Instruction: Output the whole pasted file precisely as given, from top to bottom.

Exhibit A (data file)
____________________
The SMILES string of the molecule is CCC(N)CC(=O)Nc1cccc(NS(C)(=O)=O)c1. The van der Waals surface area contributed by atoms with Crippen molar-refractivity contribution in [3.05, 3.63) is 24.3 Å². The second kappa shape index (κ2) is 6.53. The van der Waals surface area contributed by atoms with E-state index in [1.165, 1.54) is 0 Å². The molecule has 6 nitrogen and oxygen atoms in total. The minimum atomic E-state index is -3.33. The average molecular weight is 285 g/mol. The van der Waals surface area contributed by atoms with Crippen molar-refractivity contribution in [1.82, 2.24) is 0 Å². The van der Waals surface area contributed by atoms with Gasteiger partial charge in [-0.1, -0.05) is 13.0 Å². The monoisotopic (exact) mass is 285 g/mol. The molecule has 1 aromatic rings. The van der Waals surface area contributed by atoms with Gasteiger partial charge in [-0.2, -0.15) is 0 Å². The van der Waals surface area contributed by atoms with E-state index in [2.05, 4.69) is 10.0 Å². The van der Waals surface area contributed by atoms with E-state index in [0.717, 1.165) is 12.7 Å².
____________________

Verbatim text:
The SMILES string of the molecule is CCC(N)CC(=O)Nc1cccc(NS(C)(=O)=O)c1. The van der Waals surface area contributed by atoms with Crippen molar-refractivity contribution in [3.05, 3.63) is 24.3 Å². The second kappa shape index (κ2) is 6.53. The van der Waals surface area contributed by atoms with E-state index in [1.165, 1.54) is 0 Å². The molecule has 6 nitrogen and oxygen atoms in total. The minimum atomic E-state index is -3.33. The average molecular weight is 285 g/mol. The van der Waals surface area contributed by atoms with Crippen molar-refractivity contribution in [1.82, 2.24) is 0 Å². The van der Waals surface area contributed by atoms with Gasteiger partial charge in [-0.1, -0.05) is 13.0 Å². The monoisotopic (exact) mass is 285 g/mol. The molecule has 1 aromatic rings. The van der Waals surface area contributed by atoms with Gasteiger partial charge in [-0.2, -0.15) is 0 Å². The van der Waals surface area contributed by atoms with E-state index in [2.05, 4.69) is 10.0 Å². The van der Waals surface area contributed by atoms with E-state index in [0.717, 1.165) is 12.7 Å².